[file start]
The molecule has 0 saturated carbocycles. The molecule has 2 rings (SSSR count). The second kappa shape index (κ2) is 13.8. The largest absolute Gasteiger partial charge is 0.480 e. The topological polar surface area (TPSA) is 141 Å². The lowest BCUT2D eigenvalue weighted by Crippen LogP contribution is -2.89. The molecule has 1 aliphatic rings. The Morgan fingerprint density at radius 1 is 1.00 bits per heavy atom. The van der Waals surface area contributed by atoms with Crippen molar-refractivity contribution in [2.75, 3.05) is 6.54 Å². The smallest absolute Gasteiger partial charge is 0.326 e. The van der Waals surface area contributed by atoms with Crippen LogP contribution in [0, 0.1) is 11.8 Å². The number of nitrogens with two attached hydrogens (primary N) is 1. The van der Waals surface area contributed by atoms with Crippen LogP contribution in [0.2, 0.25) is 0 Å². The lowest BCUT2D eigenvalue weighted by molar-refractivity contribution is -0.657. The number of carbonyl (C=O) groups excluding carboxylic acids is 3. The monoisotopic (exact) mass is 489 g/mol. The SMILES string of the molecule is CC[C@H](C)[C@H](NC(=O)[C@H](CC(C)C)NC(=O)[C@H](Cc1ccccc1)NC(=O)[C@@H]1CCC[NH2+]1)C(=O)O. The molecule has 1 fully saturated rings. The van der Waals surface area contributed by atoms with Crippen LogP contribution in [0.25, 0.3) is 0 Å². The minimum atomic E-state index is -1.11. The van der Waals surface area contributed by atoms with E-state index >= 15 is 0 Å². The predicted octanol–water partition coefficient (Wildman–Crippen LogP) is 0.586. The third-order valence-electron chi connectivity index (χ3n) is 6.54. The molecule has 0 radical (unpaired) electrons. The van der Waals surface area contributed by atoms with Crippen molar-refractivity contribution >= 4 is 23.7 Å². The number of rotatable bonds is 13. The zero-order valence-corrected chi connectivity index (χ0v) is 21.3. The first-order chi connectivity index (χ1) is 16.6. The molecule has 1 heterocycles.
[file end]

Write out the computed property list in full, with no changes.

The molecule has 0 saturated carbocycles. The molecule has 2 rings (SSSR count). The second kappa shape index (κ2) is 13.8. The largest absolute Gasteiger partial charge is 0.480 e. The topological polar surface area (TPSA) is 141 Å². The lowest BCUT2D eigenvalue weighted by Crippen LogP contribution is -2.89. The molecule has 1 aliphatic rings. The Morgan fingerprint density at radius 1 is 1.00 bits per heavy atom. The van der Waals surface area contributed by atoms with Crippen molar-refractivity contribution in [2.75, 3.05) is 6.54 Å². The smallest absolute Gasteiger partial charge is 0.326 e. The van der Waals surface area contributed by atoms with Crippen LogP contribution in [0, 0.1) is 11.8 Å². The number of nitrogens with two attached hydrogens (primary N) is 1. The van der Waals surface area contributed by atoms with Crippen LogP contribution in [0.2, 0.25) is 0 Å². The lowest BCUT2D eigenvalue weighted by molar-refractivity contribution is -0.657. The number of carbonyl (C=O) groups excluding carboxylic acids is 3. The monoisotopic (exact) mass is 489 g/mol. The SMILES string of the molecule is CC[C@H](C)[C@H](NC(=O)[C@H](CC(C)C)NC(=O)[C@H](Cc1ccccc1)NC(=O)[C@@H]1CCC[NH2+]1)C(=O)O. The molecule has 1 fully saturated rings. The van der Waals surface area contributed by atoms with Crippen LogP contribution in [0.25, 0.3) is 0 Å². The minimum atomic E-state index is -1.11. The van der Waals surface area contributed by atoms with E-state index >= 15 is 0 Å². The predicted octanol–water partition coefficient (Wildman–Crippen LogP) is 0.586. The third-order valence-electron chi connectivity index (χ3n) is 6.54. The molecule has 0 radical (unpaired) electrons. The van der Waals surface area contributed by atoms with Crippen molar-refractivity contribution >= 4 is 23.7 Å². The number of rotatable bonds is 13. The zero-order valence-corrected chi connectivity index (χ0v) is 21.3. The first-order chi connectivity index (χ1) is 16.6. The molecule has 1 heterocycles.